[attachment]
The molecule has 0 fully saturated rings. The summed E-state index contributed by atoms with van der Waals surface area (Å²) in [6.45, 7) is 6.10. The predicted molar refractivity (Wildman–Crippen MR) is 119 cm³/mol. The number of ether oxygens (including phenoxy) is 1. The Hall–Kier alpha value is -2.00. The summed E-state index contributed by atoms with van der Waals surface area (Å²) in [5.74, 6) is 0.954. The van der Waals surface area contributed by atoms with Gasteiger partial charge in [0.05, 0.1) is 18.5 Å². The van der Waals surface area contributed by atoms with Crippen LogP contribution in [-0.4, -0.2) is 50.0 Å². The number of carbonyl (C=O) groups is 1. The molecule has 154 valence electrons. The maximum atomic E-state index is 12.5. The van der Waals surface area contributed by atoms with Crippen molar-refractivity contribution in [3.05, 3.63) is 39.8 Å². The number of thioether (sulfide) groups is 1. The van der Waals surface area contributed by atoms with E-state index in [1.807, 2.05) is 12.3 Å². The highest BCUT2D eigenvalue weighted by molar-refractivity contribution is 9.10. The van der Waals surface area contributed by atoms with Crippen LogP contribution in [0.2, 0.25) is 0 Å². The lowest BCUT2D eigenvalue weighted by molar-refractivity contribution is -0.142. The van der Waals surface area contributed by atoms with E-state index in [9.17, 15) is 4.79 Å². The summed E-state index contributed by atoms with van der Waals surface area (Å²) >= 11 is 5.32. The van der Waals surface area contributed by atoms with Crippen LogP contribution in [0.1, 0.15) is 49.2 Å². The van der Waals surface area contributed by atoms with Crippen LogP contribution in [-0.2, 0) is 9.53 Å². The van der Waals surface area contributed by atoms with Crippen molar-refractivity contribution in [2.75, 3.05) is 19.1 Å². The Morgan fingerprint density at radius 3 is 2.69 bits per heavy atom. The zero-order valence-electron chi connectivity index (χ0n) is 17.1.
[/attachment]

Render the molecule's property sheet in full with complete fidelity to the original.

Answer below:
The molecule has 0 fully saturated rings. The summed E-state index contributed by atoms with van der Waals surface area (Å²) in [6.45, 7) is 6.10. The predicted molar refractivity (Wildman–Crippen MR) is 119 cm³/mol. The number of ether oxygens (including phenoxy) is 1. The Hall–Kier alpha value is -2.00. The summed E-state index contributed by atoms with van der Waals surface area (Å²) in [5.74, 6) is 0.954. The van der Waals surface area contributed by atoms with Gasteiger partial charge in [0.05, 0.1) is 18.5 Å². The van der Waals surface area contributed by atoms with Crippen LogP contribution in [-0.4, -0.2) is 50.0 Å². The number of carbonyl (C=O) groups is 1. The molecule has 154 valence electrons. The maximum atomic E-state index is 12.5. The van der Waals surface area contributed by atoms with Crippen molar-refractivity contribution in [3.05, 3.63) is 39.8 Å². The number of thioether (sulfide) groups is 1. The van der Waals surface area contributed by atoms with E-state index in [1.807, 2.05) is 12.3 Å². The highest BCUT2D eigenvalue weighted by molar-refractivity contribution is 9.10. The van der Waals surface area contributed by atoms with Crippen LogP contribution in [0.2, 0.25) is 0 Å². The lowest BCUT2D eigenvalue weighted by molar-refractivity contribution is -0.142. The van der Waals surface area contributed by atoms with E-state index in [9.17, 15) is 4.79 Å². The summed E-state index contributed by atoms with van der Waals surface area (Å²) >= 11 is 5.32. The van der Waals surface area contributed by atoms with Crippen LogP contribution in [0.1, 0.15) is 49.2 Å². The van der Waals surface area contributed by atoms with Crippen LogP contribution in [-0.2, 0) is 9.53 Å². The van der Waals surface area contributed by atoms with Crippen molar-refractivity contribution in [2.75, 3.05) is 19.1 Å². The Morgan fingerprint density at radius 3 is 2.69 bits per heavy atom. The zero-order valence-electron chi connectivity index (χ0n) is 17.1.